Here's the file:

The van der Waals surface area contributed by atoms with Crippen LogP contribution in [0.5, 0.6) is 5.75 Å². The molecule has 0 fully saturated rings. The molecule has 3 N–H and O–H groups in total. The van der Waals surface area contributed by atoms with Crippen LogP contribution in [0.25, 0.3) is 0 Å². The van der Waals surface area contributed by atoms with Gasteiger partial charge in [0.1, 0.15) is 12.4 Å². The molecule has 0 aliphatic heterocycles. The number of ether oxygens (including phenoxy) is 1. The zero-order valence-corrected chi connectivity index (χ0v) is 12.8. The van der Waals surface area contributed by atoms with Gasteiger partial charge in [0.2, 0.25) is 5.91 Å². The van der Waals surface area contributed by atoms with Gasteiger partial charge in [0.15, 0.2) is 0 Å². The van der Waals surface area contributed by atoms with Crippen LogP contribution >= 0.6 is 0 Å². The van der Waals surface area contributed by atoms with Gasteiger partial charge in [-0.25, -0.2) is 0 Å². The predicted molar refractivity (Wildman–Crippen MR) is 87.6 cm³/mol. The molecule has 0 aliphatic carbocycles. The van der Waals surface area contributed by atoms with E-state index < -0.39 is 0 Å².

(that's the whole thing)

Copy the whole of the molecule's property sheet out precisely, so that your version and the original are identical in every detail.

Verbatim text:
The van der Waals surface area contributed by atoms with Crippen LogP contribution in [0.5, 0.6) is 5.75 Å². The molecule has 0 fully saturated rings. The molecule has 3 N–H and O–H groups in total. The van der Waals surface area contributed by atoms with Crippen LogP contribution in [0.25, 0.3) is 0 Å². The van der Waals surface area contributed by atoms with Gasteiger partial charge in [0.1, 0.15) is 12.4 Å². The molecule has 0 aliphatic heterocycles. The number of ether oxygens (including phenoxy) is 1. The zero-order valence-corrected chi connectivity index (χ0v) is 12.8. The van der Waals surface area contributed by atoms with Gasteiger partial charge in [0.2, 0.25) is 5.91 Å². The van der Waals surface area contributed by atoms with Gasteiger partial charge in [0.15, 0.2) is 0 Å². The van der Waals surface area contributed by atoms with Crippen LogP contribution >= 0.6 is 0 Å². The van der Waals surface area contributed by atoms with Gasteiger partial charge in [-0.25, -0.2) is 0 Å². The predicted molar refractivity (Wildman–Crippen MR) is 87.6 cm³/mol. The molecule has 0 aliphatic carbocycles. The van der Waals surface area contributed by atoms with E-state index < -0.39 is 0 Å².